Our guide to navigating 5G and V2X airwaves

In our explanatory videos, we show how different types of connections can work together in the V2X ecosystem to make traffic safe and efficient.

Published June 17, 2021

A diverse infrastructure operates along the roads combining 5G mobile networks with vehicle-to-everything (V2X) roadside units and other radio technologies to offer traffic participants safety and efficiency solutions.

We made a short video about these network technologies used in Intelligent Transport Systems. This includes long-range 5G for general infotainment services and short-range V2X messaging for almost real time information sharing. The latter is crucial for life-saving services. 

Everyone is talking about 5G and V2X

Cars use the same 4G or 5G mobile network for long-range connections as mobile phones. We need to keep in mind that these devices are usually considered a distraction. For this reason, some may not think it’s a good idea to build road safety on that.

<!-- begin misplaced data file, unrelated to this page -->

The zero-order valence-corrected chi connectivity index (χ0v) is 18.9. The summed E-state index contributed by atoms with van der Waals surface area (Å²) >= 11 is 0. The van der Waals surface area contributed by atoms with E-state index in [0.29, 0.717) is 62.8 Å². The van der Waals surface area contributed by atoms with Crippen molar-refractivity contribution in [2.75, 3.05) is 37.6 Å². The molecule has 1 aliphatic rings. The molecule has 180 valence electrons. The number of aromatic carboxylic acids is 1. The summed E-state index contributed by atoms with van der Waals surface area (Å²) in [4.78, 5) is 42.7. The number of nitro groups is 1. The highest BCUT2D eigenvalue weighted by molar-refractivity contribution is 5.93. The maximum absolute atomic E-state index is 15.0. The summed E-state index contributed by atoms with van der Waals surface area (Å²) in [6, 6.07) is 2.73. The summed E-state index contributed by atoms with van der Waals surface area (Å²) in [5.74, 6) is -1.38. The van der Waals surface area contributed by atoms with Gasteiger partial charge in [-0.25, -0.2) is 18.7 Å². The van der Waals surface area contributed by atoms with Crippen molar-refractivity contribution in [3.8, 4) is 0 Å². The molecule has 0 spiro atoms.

4G and 5G are ideal for distributing general weather news and traffic information. However, it is short-range V2X messages that are essential for safety. These low-latency V2X messages are transmitted in the 5.9 GHz band directly between V2X roadside and on-board units.

The two do not have to be treated completely separately. An interesting connection between the V2X and the 5G infrastructure is that V2X roadside devices may give a helping hand for 5G mobile network operators, providing a space for 5G radio equipment.

The more information sensors and networks provide, the better decisions we can make

This is a huge topic. Fortunately, if you want to find out more you can take a look at our CTO, Laszlo Virag, explaining it all in a recent webinar hosted by ITS America. Laszlo talks us through the present and future of 3GPP mobile network standards, and how mobile phones could fail to work as a pedestrian safety tool. Lastly, he also talks about how data fusion, the combination of 5G, V2X and different sensors can be crucial in road safety.

Commsignia’s devices use pieces of information coming from navigation services like Waze, TomTom, Here, Google Maps, and other pieces from short-range messages delivering information from roadside sensors, cameras and V2X-equipped vehicles. All we need to do is to combine this data in a smart way to provide accurate and timely warnings to traffic participants.